How Capable Must it Be for Now?
Finally. I wrote this article because everyone just waves their hand at this mystical concept of getting something out there for now and then making it better later. But no one provides us with any tools for articulating how to define “good enough.” Several years ago I wrote about delivering the not-yet-perfect product and satisficing your customers incrementally – but I didn’t provide any tools to help define good enough from an intent perspective.
Once we identify a particular capability to be included in a release (or iteration), we have to define how capable the capability needs to be. Here’s an example of what I’m trying to describe:
- We’ve decided that enabling our target customer to “reduce inventory levels” is the right investment to make during this release.
- How much of a reduction in inventory levels is the right amount to target?
That’s the question. What is good enough?
Our customer owns the definition of good enough. And Kano analysis gives us a framework for talking about it. When looking at a more is better capability, from the perspective of our customers, increases in the capability of the capability (for non-native English speakers “increasing the effectiveness of the feature” has substantially the same meaning) increases the value to them.
We can deliver a product with a level of capability anywhere along this curve. The question is – at what level is it “good enough?”
Once we reach the point of delivering something which is “good enough,” additional investments to improve that particular capability are questionable – at least from the perspective of our customers.
Amplifying the Problem
Switch gears for a second and recall the most recent estimation and negotiation exercise you went through with your development team. For many capabilities, making it “better” or “more” or “faster” also makes it more expensive. “Getting search results in 2 seconds costs X, getting results in 1 second costs 10X.”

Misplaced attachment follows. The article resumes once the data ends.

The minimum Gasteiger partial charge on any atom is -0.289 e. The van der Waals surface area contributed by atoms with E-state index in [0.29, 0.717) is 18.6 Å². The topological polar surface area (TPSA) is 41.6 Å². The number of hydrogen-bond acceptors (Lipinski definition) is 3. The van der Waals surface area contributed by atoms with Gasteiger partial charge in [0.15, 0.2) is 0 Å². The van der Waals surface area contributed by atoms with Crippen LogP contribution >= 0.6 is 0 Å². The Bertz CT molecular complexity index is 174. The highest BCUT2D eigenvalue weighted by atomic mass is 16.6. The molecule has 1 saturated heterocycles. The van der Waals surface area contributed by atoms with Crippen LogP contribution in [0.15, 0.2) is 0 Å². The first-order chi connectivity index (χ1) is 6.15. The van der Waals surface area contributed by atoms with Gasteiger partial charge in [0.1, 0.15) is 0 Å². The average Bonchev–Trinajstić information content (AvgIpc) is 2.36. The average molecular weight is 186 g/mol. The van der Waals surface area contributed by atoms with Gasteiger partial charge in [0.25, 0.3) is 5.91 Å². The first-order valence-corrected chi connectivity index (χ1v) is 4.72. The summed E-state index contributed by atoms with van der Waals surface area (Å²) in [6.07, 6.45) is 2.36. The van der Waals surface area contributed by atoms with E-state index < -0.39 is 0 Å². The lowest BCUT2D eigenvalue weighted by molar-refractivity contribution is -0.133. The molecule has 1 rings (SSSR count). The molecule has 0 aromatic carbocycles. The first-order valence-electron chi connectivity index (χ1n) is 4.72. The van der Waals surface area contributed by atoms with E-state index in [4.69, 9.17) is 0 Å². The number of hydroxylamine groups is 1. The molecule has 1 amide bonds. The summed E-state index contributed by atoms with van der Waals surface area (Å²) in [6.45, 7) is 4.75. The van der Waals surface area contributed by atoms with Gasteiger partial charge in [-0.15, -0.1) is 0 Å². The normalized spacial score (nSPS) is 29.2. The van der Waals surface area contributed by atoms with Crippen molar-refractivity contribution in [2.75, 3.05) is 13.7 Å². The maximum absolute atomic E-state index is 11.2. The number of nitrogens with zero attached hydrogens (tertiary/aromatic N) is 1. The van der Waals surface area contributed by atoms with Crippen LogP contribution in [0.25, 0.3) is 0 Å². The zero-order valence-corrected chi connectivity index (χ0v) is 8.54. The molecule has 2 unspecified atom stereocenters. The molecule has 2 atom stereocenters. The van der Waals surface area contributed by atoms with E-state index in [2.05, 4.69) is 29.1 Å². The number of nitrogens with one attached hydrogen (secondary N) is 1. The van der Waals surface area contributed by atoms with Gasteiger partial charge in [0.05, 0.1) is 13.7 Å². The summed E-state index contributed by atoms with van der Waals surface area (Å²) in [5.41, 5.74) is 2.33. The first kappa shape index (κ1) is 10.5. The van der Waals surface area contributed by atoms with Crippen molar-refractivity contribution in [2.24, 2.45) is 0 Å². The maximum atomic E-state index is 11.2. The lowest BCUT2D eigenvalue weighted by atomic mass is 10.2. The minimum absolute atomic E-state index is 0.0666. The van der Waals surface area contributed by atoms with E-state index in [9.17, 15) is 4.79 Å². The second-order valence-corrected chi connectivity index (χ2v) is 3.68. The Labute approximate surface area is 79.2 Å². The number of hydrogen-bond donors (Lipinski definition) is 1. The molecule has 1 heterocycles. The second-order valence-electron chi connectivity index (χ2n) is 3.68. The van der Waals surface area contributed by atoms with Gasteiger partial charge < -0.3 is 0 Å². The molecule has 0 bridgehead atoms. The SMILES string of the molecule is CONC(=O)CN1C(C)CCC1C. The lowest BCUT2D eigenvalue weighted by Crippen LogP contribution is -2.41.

As we increase the capability of our product, we simultaneously provide smaller benefit to our customers at increasingly higher cost. This sounds like a problem on a microeconomics final exam. A profit-maximizing point must exist somewhere.
Savings from driving a more fuel efficient car is a good example for describing diminishing returns. Apologies to people using other measures and currencies. The chart below shows the daily operating cost of a vehicle based on some representative values for drivers in the USA.
Each doubling of fuel efficiency sounds like a fantastic improvement in a car. 80 MPG is impressively “better” than 40 MPG from an inside-out perspective. Imagine the engineering which went into improving (or re-inventing) of technology to double the fuel efficiency. All of that investment to save the average driver $1 per day. This is less than $2,000 based on the average length of car ownership in the USA.
How much will a consumer pay to save that $2,000? How much should the car maker invest to double fuel efficiency, based on how much they can potentially increase sales and/or prices? An enterprise software rule of thumb would suggest the manufacturer could raise prices between $200 and $300. If the vendor’s development budget were 20% of revenue, they would be able to spend $40 – $60 (per anticipated car sold) to fund the dramatic improvement in capability.
One Step Closer
What good enough means, precisely, for your customer, for a particular capability of a particular product, given your product strategy is unique. There is no one-size-fits-all answer.
There is also no unifying equation which applies for everyone either. Even after you build a model which represents the diminishing returns to your customers of incremental improvement, you have to put it in context. What does a given level of improvement cost, for your team, working with your tech-stack? How does improvement impact your competitive position – both with respect to this capability and overall.
You have to do the customer-development work and build your understanding of how your markets behave and what they need.
At least with the application of Kano analysis, you have a framework for making informed decisions about how much you ultimately need to do, and how much you need to do right now. As a bonus, you have a clear vehicle for communicating decisions (and gaining consensus) within your organization.